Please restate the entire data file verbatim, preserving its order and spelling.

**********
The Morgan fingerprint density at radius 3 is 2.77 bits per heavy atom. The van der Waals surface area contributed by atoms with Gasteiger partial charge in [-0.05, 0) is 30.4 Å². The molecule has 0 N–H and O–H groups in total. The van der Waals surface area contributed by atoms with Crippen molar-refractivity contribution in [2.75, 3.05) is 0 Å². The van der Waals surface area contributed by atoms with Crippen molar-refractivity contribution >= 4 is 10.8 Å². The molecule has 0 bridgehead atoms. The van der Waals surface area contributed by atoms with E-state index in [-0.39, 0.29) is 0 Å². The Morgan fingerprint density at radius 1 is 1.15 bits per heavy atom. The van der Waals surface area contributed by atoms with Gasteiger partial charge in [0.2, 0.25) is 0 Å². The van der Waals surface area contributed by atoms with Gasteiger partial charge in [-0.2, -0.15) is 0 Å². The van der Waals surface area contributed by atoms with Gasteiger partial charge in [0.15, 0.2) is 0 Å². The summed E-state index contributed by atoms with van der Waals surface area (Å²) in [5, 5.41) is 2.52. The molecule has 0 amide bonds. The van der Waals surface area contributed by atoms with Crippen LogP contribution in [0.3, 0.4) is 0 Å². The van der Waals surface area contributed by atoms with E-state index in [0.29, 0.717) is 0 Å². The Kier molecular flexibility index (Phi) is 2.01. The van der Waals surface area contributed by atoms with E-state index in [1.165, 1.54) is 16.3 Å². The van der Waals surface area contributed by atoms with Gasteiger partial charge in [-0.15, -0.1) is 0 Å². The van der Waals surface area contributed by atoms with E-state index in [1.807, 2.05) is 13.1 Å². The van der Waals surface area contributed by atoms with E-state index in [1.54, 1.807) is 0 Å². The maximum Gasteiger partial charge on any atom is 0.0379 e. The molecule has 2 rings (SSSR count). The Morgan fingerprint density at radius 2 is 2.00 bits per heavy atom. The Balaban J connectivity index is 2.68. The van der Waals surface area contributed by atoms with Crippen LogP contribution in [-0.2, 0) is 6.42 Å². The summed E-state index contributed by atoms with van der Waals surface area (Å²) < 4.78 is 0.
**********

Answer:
The Morgan fingerprint density at radius 3 is 2.77 bits per heavy atom. The van der Waals surface area contributed by atoms with Gasteiger partial charge in [-0.05, 0) is 30.4 Å². The molecule has 0 N–H and O–H groups in total. The van der Waals surface area contributed by atoms with Crippen molar-refractivity contribution in [2.75, 3.05) is 0 Å². The van der Waals surface area contributed by atoms with Crippen molar-refractivity contribution >= 4 is 10.8 Å². The molecule has 0 bridgehead atoms. The van der Waals surface area contributed by atoms with E-state index in [-0.39, 0.29) is 0 Å². The Morgan fingerprint density at radius 1 is 1.15 bits per heavy atom. The van der Waals surface area contributed by atoms with Gasteiger partial charge in [0.2, 0.25) is 0 Å². The van der Waals surface area contributed by atoms with Gasteiger partial charge in [-0.2, -0.15) is 0 Å². The van der Waals surface area contributed by atoms with Gasteiger partial charge in [0.15, 0.2) is 0 Å². The summed E-state index contributed by atoms with van der Waals surface area (Å²) in [5, 5.41) is 2.52. The molecule has 0 amide bonds. The van der Waals surface area contributed by atoms with Crippen LogP contribution in [0.3, 0.4) is 0 Å². The van der Waals surface area contributed by atoms with E-state index in [0.29, 0.717) is 0 Å². The Kier molecular flexibility index (Phi) is 2.01. The van der Waals surface area contributed by atoms with E-state index in [1.165, 1.54) is 16.3 Å². The van der Waals surface area contributed by atoms with Gasteiger partial charge in [-0.15, -0.1) is 0 Å². The van der Waals surface area contributed by atoms with E-state index in [1.807, 2.05) is 13.1 Å². The van der Waals surface area contributed by atoms with E-state index in [1.54, 1.807) is 0 Å². The maximum Gasteiger partial charge on any atom is 0.0379 e. The molecule has 2 rings (SSSR count). The Morgan fingerprint density at radius 2 is 2.00 bits per heavy atom. The Balaban J connectivity index is 2.68. The van der Waals surface area contributed by atoms with Crippen LogP contribution in [-0.2, 0) is 6.42 Å². The summed E-state index contributed by atoms with van der Waals surface area (Å²) < 4.78 is 0.